I LOVE doing reference checks — on founders we are hoping to support and key hires into their teams. On-sheet (provided by the individual) and back-channel are both valuable in their own ways. Don’t incorrectly write off the ‘candidate supplied references’ thinking that it’s worthless to speak with people who have been prepped or likely to be positive. Sometimes you just need to ask better questions. Here are two that I’ve found to be expecially useful.
- “If a colleague of [name] didn’t want to work with them again, what reasons could you imagine them giving for this decision?”
Rather than just ask generally about “strengths and opportunities” or “when are they at their best vs when do they struggle,” you want to always try and ground the reference in someone’s actual lived experiences. Additionally, creating a permission structure to talk about how *others* have reacted to the candidate gives the reference a chance to provide observations without having to own the opinions themselves.
You can use the answer to this question in two ways. First to identify behaviors and styles that might be situational and to consider whether the hiring org and new role are well-suited given these past experiences. Second, to test self-awareness by asking the candidate this same question and comparing the results. Are they aligned with what their on-sheet reference told you? If not, guide the discussion over to the specific feedback and gauge openness to hearing it, potential defensiveness and so on. In my mind a great reference call will not just assist in the hire/no hire decision, but aid you in making that person successful once they start by getting a sense of where and how they might need coaching.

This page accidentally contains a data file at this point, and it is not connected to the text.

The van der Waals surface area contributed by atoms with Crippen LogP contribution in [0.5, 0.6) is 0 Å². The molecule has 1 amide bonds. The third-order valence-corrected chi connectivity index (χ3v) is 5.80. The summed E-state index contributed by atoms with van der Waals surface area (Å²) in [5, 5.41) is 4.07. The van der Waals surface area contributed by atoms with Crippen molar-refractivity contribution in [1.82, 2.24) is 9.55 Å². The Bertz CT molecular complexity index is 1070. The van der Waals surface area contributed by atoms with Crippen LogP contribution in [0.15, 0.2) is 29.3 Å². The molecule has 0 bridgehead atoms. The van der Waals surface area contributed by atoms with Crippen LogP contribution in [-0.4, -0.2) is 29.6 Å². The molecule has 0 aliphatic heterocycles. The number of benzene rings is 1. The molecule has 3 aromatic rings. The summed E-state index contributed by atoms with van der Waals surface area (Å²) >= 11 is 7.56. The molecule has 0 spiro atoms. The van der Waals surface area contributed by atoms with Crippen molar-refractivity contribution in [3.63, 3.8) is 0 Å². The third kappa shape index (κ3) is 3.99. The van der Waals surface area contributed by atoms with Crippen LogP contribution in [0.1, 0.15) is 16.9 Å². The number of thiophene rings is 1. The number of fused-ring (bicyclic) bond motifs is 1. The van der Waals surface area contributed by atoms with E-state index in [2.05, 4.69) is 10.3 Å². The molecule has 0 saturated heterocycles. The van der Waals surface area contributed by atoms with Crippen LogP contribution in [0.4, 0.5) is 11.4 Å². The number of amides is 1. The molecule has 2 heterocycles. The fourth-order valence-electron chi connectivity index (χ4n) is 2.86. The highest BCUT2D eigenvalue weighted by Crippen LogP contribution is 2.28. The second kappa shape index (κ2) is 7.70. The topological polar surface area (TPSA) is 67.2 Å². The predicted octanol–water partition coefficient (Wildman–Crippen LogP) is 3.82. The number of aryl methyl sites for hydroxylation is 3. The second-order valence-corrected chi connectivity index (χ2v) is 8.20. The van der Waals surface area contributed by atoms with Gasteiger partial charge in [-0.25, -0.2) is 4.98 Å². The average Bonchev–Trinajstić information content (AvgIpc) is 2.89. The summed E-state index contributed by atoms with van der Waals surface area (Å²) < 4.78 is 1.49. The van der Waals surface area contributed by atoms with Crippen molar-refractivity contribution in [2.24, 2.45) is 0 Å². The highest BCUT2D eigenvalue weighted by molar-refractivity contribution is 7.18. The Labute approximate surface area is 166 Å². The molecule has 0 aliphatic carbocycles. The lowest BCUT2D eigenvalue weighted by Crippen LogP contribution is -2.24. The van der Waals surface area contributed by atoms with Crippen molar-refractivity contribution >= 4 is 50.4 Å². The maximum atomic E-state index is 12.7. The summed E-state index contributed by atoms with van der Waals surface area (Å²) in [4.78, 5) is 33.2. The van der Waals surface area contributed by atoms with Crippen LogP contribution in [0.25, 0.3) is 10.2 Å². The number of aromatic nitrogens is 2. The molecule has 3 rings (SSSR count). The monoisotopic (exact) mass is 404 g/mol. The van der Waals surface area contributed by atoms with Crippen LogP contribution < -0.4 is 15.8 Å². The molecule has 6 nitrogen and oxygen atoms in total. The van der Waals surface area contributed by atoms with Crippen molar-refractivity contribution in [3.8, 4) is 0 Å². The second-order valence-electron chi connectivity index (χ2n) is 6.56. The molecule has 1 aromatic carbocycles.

2. “One of my responsibilities is to help [name] be a great CEO. Where do you think they might need some guidance or support? How do they like to receive feedback?”
Many of the founders we back are first-time CEOs, and some of these folks are stepping into that title as first-time managers. That doesn’t give us pause — we love ambitious people who take the responsibility of leadership seriously. Where they’ll need to develop to be successful — and how their natural instincts/previous work prepared them for this next step — is really valuable context for our relationship with them.
The tendency when probing on this area is to ask a version of “Do you think [name] will be a good CEO and why?” That’s fine, you’re likely to get a list of strengths that this individual has displayed in previous jobs. But again, similar to the example in #1, I believe in a more specific framing: where is this person going to need help and how can we provide this support in a way that’s effective for them? Armed with this information we’re going to be in this founder’s corner from Day One, trying to build trust, keeping an eye open for their blind spots, and getting them feedback in the manner they appreciate (the whole ‘effective communication is not about speaking but about being heard’).
Framing the question in this positive way also establishes advocacy and a growth mindset, not judgment and fixed notion of what the CEO may, or may not, be capable of. And it’s consistent with Homebrew’s mission/brand promise.